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Appendix A: Create a Protected OJS 3 Sandbox Staged with Git

The following document describes a general workflow for creating a git-based sandbox of a production journal that is not currently on git. It provides instructions on how to limit accidental access, outgoing email, etc. YMMV. Adapt for your own environment; use at your own risk.

For more information about upgrading your system, see the Technical Upgrade guide.

Prepare the Git environment #

The README here: https://github.com/pkp/ojs has instructions on installing from git. What we do is as follows:

  1. Create a MySQL or PostgreSQL OJS user and database. The command we use is as follows; it may be different for you depending on your environment, access to root, etc.:


    mysql -u root -e "CREATE DATABASE `ojs-sandbox` DEFAULT CHARACTER SET UTF8; GRANT ALL ON `ojs-sandbox`.* TO `ojs`@localhost IDENTIFIED BY 'ojs'" -p


    CREATE DATABASE ojs-sandbox OWNER ojs;" -W
  2. Checkout the stable branch from GitHub. The path will be specific to your Apache install, and you can update the branch to the latest stable branch:

    cd <httpd-docs-folder>
    git clone -b $BRANCH --depth 1 https://github.com/pkp/ojs.git ./
    git branch --unset-upstream $BRANCH
    chmod -R 755 *
  3. Fetch corresponding PKP library and checkout stable branch from GitHub, making sure that the branch corresponds to the same branch referenced above:

    git submodule update --init --recursive --depth 1
  4. Install composer:

    cd ../..
    php -r "copy('https://getcomposer.org/installer', 'composer-setup.php');"
    php -r "if (hash_file('sha384', 'composer-setup.php') === 'e0012edf3e80b6978849f5eff0d4b4e4c79ff1609dd1e613307e16318854d24ae64f26d17af3ef0bf7cfb710ca74755a') { echo 'Installer verified'; } else { echo 'Installer corrupt'; unlink('composer-setup.php'); } echo PHP_EOL;"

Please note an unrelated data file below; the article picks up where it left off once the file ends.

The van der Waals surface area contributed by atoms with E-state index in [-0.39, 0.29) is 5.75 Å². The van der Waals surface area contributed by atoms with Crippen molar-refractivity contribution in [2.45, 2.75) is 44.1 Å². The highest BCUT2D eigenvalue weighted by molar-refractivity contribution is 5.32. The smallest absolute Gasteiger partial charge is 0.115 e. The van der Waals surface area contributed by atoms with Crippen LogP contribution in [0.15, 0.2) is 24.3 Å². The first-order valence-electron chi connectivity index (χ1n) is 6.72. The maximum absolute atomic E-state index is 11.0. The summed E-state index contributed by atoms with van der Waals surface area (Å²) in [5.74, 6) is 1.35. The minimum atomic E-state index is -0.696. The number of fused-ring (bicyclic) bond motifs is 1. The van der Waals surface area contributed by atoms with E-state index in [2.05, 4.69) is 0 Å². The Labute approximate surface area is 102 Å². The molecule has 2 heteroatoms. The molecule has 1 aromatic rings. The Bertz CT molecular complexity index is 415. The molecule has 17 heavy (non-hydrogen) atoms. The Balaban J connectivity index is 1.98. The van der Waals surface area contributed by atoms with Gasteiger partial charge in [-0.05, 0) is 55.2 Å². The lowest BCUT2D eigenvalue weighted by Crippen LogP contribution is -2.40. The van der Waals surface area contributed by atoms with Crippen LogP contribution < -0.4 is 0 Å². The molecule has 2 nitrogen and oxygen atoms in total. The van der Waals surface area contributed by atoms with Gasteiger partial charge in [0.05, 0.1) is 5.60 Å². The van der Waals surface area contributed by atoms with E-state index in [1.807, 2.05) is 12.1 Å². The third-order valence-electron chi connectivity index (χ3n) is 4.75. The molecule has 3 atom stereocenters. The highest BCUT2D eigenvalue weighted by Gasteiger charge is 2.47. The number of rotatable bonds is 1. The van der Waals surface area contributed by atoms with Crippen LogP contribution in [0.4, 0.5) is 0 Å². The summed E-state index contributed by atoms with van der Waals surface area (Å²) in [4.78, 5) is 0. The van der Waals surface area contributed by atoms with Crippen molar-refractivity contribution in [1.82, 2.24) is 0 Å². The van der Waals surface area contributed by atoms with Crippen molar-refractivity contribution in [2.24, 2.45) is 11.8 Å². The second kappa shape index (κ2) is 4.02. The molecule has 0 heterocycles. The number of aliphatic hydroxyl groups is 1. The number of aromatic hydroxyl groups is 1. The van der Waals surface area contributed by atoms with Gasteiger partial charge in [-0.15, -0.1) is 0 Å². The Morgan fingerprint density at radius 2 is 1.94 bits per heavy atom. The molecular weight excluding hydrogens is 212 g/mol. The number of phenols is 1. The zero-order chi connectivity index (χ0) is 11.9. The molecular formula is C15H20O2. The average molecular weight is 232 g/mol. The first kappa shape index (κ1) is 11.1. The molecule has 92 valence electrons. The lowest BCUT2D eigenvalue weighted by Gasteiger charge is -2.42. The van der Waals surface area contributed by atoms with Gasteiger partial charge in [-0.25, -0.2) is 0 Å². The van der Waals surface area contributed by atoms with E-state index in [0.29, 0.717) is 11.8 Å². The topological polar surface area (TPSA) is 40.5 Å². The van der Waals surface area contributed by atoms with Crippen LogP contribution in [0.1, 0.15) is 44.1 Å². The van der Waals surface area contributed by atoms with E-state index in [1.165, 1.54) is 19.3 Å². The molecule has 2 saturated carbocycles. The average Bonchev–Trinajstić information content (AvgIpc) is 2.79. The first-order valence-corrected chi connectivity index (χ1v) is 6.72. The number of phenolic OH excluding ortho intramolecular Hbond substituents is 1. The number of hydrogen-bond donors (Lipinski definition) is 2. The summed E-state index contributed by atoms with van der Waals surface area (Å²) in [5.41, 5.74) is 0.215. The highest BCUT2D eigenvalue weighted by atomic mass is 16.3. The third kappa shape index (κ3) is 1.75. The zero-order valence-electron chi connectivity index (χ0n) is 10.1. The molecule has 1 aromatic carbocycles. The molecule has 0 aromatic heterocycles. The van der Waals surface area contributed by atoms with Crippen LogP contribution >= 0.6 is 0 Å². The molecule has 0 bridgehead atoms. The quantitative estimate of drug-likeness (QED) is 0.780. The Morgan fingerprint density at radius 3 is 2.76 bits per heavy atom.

php composer-setup.php
    php -r "unlink('composer-setup.php');"
  5. Install composer dependencies:

    cd lib/pkp
    php ../../composer.phar --no-dev install
    cd ../../plugins/paymethod/paypal
    php ../../../composer.phar --no-dev install
    cd ../../../plugins/generic/citationStyleLanguage
    php ../../../composer.phar --no-dev install
  6. Install Node.js dependencies (NOTE: npm must be installed on the server):

    cd ../../..
    npm install
    npm run build
  7. Create a new config file:

    cd ../../..
    cp config.TEMPLATE.inc.php config.inc.php
    chmod 600 config.inc.php

At this point you should have a fully prepared OJS 3 system and database ready to go.

Eliminate any possibility of scheduled tasks from being triggered in staging server #

Delete the Acron plugin (the Acron plugin can trigger scheduled tasks to be run without relying on a cron job):

   rm -rf plugins/generic/acron
   rm -rf lib/pkp/plugins/generic/acron

This plugin will have to be re-installed after you go to production, which, if you are running things via git, you can do by:

   git checkout plugins/generic/acron
   cd lib/pkp
   git checkout plugins/generic/acron

Back up and copy the submission, public and database files #

These commands are done on the production install, and are your typical backup/archiving commands.


  • MySQL: we usually use mysqldump to make a copy of the database: